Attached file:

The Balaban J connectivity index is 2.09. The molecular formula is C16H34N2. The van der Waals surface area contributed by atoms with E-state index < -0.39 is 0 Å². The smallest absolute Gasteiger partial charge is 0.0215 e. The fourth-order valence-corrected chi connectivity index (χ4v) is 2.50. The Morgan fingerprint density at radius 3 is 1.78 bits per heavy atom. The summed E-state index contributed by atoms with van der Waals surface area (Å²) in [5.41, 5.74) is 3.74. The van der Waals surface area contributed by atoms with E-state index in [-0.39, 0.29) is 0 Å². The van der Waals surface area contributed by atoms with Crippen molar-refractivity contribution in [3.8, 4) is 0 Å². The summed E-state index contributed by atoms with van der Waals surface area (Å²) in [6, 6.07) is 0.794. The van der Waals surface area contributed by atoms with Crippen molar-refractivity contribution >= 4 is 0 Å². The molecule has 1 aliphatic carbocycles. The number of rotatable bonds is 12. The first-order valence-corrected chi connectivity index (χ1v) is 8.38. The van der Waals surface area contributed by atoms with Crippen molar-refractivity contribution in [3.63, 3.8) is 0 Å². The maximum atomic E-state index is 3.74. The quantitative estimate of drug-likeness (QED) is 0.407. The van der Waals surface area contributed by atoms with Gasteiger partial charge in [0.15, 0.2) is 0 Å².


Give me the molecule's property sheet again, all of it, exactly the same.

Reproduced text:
The Balaban J connectivity index is 2.09. The molecular formula is C16H34N2. The van der Waals surface area contributed by atoms with E-state index < -0.39 is 0 Å². The smallest absolute Gasteiger partial charge is 0.0215 e. The fourth-order valence-corrected chi connectivity index (χ4v) is 2.50. The Morgan fingerprint density at radius 3 is 1.78 bits per heavy atom. The summed E-state index contributed by atoms with van der Waals surface area (Å²) in [5.41, 5.74) is 3.74. The van der Waals surface area contributed by atoms with E-state index in [-0.39, 0.29) is 0 Å². The van der Waals surface area contributed by atoms with Crippen molar-refractivity contribution in [3.8, 4) is 0 Å². The summed E-state index contributed by atoms with van der Waals surface area (Å²) in [6, 6.07) is 0.794. The van der Waals surface area contributed by atoms with Crippen molar-refractivity contribution >= 4 is 0 Å². The molecule has 1 aliphatic carbocycles. The number of rotatable bonds is 12. The first-order valence-corrected chi connectivity index (χ1v) is 8.38. The van der Waals surface area contributed by atoms with Crippen molar-refractivity contribution in [3.63, 3.8) is 0 Å². The maximum atomic E-state index is 3.74. The quantitative estimate of drug-likeness (QED) is 0.407. The van der Waals surface area contributed by atoms with Gasteiger partial charge in [0.15, 0.2) is 0 Å².